01 May 2019
The sun sets on another
holiday in Rethymnon
The sun has set on yet another holiday in Greece.
It is late on Wednesday evening [1 May 2019], and I am at the airport in Chania, where I arrived last week, waiting to board a late-night flight to Dublin.
This is been the eighth consecutive year I have stayed in Rethymnon, and this is the fifth year in a row that I have stayed in Platanias, just 4.5 km east of Rethymnon on the long sandy beach that stretches for miles along on the coast.
Last night at sunset, two of us walked along the beach at Platanias watching the sun set in the Mediterranean beyond the Fortezza in Rethymnon to the west.
After a very busy time through Lent, Holy Week and Easter in the Rathkeale and Kilnaughtin Group of Parishes, two of us were back in Rethymnon to experience Orthodox Holy Week and Easter, which fell a week later in Church calendars in Greece this week.
On Good Friday, we visited a dozen churches in Rethymnon to see the decoration of the Epitaphios or bier of Christ, and in the evening followed the colourful processions through the streets, in which the Epitaphios was led by bands, colour parties and robed clergy and followed by countless numbers of people carrying candles.
The processions converged in the square in front of the Church of the Four Martyrs before returning to their respective churches.
On Saturday night, we attended the liturgy of the Resurrection on Saturday night and Sunday morning in the parish church in Tsesmes, the hillside village above La Stella, the boutique hotel in suburban Platanias, where we have been staying.
Each morning, I have enjoyed breakfast on the terrace by the pool at La Stella. Although the temperatures have been in the mid-20s for the past week, the peaks of the White Mountains are still snow-capped, the sea is still cold, and I did not get to swim in the Mediterranean during the week.
The first rain began to fall this afternoon, just before leaving Platanias for the airport. But there have been walks by the sea each day, mainly on the beach in Platanias, and at the harbours in Rehtymnon and Panormos, and there has been time by the pool too.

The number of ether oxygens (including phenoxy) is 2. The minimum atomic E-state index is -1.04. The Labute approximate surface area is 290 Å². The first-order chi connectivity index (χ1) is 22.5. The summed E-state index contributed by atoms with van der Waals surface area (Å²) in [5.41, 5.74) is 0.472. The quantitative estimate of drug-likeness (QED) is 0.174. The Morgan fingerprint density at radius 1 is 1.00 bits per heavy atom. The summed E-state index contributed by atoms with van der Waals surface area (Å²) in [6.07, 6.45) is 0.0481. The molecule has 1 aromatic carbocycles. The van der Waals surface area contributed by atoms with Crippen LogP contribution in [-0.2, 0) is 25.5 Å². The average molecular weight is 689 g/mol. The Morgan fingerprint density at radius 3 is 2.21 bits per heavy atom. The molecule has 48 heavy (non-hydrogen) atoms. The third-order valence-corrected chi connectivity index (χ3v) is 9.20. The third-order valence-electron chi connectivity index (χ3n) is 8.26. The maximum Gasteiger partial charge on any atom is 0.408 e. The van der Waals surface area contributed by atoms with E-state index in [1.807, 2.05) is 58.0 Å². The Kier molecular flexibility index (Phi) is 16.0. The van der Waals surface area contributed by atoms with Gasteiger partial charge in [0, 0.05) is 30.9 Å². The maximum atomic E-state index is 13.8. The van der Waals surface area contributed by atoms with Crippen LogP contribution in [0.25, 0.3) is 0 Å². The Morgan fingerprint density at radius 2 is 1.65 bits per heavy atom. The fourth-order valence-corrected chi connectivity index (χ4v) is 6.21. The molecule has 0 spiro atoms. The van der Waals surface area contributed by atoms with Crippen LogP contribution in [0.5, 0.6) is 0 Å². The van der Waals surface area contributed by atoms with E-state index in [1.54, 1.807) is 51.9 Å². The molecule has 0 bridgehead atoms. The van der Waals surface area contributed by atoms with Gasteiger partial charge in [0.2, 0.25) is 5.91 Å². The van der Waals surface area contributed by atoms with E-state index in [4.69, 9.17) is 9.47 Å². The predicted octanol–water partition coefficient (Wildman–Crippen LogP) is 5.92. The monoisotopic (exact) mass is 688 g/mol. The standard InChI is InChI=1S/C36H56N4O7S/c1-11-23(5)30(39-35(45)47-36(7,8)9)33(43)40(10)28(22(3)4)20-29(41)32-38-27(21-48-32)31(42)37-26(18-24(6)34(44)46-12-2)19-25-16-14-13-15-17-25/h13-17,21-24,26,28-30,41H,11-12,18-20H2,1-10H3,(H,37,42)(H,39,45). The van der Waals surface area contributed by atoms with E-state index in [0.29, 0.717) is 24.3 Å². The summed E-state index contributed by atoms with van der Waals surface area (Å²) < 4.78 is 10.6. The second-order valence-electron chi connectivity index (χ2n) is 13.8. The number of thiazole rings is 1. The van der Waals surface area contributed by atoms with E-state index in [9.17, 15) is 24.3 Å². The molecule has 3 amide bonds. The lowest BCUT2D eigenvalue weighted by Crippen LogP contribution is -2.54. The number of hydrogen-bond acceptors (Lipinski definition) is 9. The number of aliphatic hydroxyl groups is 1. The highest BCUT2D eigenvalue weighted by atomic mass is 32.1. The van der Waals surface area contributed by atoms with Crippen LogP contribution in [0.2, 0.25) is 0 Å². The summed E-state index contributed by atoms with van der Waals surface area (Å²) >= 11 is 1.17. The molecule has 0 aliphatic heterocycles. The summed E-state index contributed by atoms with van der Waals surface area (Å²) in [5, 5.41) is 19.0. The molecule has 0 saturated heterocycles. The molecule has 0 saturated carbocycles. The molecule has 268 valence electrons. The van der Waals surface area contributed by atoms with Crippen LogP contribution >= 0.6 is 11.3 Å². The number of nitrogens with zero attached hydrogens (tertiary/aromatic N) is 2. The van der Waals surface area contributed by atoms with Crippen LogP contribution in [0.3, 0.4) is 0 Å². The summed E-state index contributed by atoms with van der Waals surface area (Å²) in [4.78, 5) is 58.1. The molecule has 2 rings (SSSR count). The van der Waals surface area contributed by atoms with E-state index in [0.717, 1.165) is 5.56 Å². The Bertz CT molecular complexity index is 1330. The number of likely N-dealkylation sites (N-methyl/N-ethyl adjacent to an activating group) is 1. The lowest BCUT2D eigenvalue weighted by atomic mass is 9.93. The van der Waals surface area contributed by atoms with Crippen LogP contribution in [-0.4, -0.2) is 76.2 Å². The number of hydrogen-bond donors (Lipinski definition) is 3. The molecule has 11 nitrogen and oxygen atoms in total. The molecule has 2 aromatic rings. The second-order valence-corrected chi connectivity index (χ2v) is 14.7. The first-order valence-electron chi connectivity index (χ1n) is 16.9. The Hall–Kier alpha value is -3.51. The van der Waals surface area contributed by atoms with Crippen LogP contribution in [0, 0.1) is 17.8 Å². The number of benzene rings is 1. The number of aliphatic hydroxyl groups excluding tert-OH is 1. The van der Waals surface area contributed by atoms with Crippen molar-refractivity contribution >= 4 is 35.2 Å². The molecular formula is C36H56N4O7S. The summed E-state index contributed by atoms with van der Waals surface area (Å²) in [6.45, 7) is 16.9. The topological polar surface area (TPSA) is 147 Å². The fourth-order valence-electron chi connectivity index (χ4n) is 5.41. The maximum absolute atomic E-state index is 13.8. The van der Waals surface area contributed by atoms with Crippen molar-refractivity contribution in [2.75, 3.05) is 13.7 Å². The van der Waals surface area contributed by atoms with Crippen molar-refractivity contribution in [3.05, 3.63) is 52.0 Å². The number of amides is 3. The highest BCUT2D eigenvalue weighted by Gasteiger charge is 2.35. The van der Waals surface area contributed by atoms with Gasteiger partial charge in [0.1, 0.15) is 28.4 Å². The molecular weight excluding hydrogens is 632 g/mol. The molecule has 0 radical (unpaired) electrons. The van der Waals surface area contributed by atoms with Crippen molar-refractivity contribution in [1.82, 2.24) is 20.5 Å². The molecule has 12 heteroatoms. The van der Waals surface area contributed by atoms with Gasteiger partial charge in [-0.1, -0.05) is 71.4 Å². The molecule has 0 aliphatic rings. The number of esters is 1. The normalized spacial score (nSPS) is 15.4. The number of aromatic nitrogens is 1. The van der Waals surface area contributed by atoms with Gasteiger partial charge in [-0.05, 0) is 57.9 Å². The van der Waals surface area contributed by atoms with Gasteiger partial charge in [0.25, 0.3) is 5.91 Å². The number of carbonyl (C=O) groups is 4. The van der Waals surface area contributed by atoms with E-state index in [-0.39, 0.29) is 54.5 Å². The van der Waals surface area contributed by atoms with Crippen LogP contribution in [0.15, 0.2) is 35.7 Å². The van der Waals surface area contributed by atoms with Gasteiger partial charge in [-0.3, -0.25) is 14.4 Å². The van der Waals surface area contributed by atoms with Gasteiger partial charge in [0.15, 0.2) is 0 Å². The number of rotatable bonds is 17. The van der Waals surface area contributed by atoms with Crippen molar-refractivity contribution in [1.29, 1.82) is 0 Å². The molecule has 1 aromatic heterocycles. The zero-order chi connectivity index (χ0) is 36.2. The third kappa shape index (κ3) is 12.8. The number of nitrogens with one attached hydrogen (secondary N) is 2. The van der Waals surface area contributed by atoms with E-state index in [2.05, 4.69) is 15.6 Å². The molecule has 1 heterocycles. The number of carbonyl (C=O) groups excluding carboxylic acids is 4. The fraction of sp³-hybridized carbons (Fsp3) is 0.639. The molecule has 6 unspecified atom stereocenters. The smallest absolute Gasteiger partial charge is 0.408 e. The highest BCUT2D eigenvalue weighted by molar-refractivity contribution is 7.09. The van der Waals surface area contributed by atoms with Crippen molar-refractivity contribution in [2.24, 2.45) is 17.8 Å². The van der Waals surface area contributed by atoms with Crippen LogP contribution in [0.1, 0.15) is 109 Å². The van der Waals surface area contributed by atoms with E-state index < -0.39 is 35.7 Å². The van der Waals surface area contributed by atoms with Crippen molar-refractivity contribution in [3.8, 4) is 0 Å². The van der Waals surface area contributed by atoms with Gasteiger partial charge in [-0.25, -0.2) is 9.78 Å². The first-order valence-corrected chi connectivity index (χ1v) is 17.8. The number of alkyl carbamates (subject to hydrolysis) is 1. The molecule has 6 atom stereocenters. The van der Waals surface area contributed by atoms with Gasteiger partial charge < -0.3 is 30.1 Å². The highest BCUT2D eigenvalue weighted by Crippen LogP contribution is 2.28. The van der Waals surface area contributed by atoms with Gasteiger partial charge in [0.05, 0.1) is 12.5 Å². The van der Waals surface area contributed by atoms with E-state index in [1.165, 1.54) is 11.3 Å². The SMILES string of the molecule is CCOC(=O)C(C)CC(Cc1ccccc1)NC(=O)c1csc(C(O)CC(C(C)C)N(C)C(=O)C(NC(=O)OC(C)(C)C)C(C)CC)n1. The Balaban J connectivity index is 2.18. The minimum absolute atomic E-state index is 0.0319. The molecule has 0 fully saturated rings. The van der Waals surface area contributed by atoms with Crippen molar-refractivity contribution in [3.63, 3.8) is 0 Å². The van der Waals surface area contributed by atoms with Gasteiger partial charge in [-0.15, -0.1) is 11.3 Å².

Platanias is only a 10-minute, €9 taxi journey into the centre of Rethhymnon, and there have days strolling around the back streets and narrow alley ways, browsing in the book shops, and seeping in the architectural and archaeological legacy of this Venetian city.
My walking averages each day have been 5.6 km, and with the healthy food I have been eating in the local restaurants each evening, it feels as though this has been a good holiday for my health. There have been long lingering lunches and dinners that seemed to last for hours with friends and in some of my favourite restaurants. Once again, the warm hospitality and genuine and generous welcome from our Greek friends and hosts have been overwhelming.
This afternoon, there was time for one last walk on the beach in Platanias before catching the bus back to Chania Airport.
I am going to the one-day Ireland v England cricket match on Friday. The journey from Dublin to Askeaton on Saturday morning may take as long as the flight from Crete to Dublin tonight.
I have a busy week next week, with three Easter Vestry meetings in the parishes. Later next week [9 May 2019], Tamworth and District Civic Society has invited me to give a lecture in Saint Editha’s Church, Tamworth, on the history of the Comberford family and the Moat House on Lichfield Street in Tamworth. The week after includes a meeting of USPG trustees in London, and a three-day meeting of the General Synod of the Church of Ireland in Derry. This has been a welcome week off before returning to a hectic schedule.
I have known Rethymnon since the 1980s, and although I have been to Greece 40 or 50 times, I keep returning here as if this was my home town in Greece. It constantly offers refreshment, reinvigoration and time for rest, retreat and reflection.
But I shall be back on another island in Greece later this year for a holiday in Corfu at the end of summer.